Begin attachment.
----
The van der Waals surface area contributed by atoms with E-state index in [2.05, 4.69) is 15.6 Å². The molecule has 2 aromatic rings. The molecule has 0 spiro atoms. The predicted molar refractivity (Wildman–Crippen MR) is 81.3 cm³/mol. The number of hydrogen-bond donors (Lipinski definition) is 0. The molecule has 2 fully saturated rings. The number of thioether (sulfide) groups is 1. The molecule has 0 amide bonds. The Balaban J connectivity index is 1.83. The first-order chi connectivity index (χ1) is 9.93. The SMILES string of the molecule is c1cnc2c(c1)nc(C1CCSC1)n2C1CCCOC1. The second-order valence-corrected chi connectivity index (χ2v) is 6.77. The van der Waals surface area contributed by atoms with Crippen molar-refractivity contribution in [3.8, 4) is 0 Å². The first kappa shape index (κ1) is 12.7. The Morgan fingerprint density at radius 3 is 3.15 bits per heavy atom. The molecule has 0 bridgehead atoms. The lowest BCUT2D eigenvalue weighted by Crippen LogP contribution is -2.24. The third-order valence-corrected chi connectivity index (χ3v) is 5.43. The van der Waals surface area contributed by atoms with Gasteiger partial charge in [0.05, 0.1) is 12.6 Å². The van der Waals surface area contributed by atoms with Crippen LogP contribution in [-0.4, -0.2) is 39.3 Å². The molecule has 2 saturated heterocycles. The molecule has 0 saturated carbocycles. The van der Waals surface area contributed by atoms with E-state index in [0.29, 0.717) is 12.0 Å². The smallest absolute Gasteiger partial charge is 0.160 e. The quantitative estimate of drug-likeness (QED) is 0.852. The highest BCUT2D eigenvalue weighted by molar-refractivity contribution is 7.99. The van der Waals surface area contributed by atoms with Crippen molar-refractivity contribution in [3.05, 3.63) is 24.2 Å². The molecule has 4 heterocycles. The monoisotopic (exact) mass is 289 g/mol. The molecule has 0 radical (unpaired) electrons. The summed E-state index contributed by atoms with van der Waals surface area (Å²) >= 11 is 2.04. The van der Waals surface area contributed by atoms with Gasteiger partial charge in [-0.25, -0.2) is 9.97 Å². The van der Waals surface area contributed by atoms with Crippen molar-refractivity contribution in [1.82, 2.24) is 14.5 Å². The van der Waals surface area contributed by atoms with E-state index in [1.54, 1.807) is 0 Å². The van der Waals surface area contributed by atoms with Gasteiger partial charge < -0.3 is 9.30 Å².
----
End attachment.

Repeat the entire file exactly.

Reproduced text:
The van der Waals surface area contributed by atoms with E-state index in [2.05, 4.69) is 15.6 Å². The molecule has 2 aromatic rings. The molecule has 0 spiro atoms. The predicted molar refractivity (Wildman–Crippen MR) is 81.3 cm³/mol. The number of hydrogen-bond donors (Lipinski definition) is 0. The molecule has 2 fully saturated rings. The number of thioether (sulfide) groups is 1. The molecule has 0 amide bonds. The Balaban J connectivity index is 1.83. The first-order chi connectivity index (χ1) is 9.93. The SMILES string of the molecule is c1cnc2c(c1)nc(C1CCSC1)n2C1CCCOC1. The second-order valence-corrected chi connectivity index (χ2v) is 6.77. The van der Waals surface area contributed by atoms with Crippen molar-refractivity contribution in [3.8, 4) is 0 Å². The first kappa shape index (κ1) is 12.7. The Morgan fingerprint density at radius 3 is 3.15 bits per heavy atom. The molecule has 0 bridgehead atoms. The lowest BCUT2D eigenvalue weighted by Crippen LogP contribution is -2.24. The third-order valence-corrected chi connectivity index (χ3v) is 5.43. The van der Waals surface area contributed by atoms with Gasteiger partial charge in [0.05, 0.1) is 12.6 Å². The van der Waals surface area contributed by atoms with Crippen LogP contribution in [-0.4, -0.2) is 39.3 Å². The molecule has 2 saturated heterocycles. The molecule has 0 saturated carbocycles. The van der Waals surface area contributed by atoms with E-state index in [0.29, 0.717) is 12.0 Å². The smallest absolute Gasteiger partial charge is 0.160 e. The quantitative estimate of drug-likeness (QED) is 0.852. The highest BCUT2D eigenvalue weighted by molar-refractivity contribution is 7.99. The van der Waals surface area contributed by atoms with Crippen molar-refractivity contribution in [3.05, 3.63) is 24.2 Å². The molecule has 4 heterocycles. The monoisotopic (exact) mass is 289 g/mol. The molecule has 0 radical (unpaired) electrons. The summed E-state index contributed by atoms with van der Waals surface area (Å²) >= 11 is 2.04. The van der Waals surface area contributed by atoms with Gasteiger partial charge in [-0.25, -0.2) is 9.97 Å². The van der Waals surface area contributed by atoms with Crippen molar-refractivity contribution in [1.82, 2.24) is 14.5 Å². The van der Waals surface area contributed by atoms with E-state index in [1.54, 1.807) is 0 Å². The van der Waals surface area contributed by atoms with Gasteiger partial charge < -0.3 is 9.30 Å².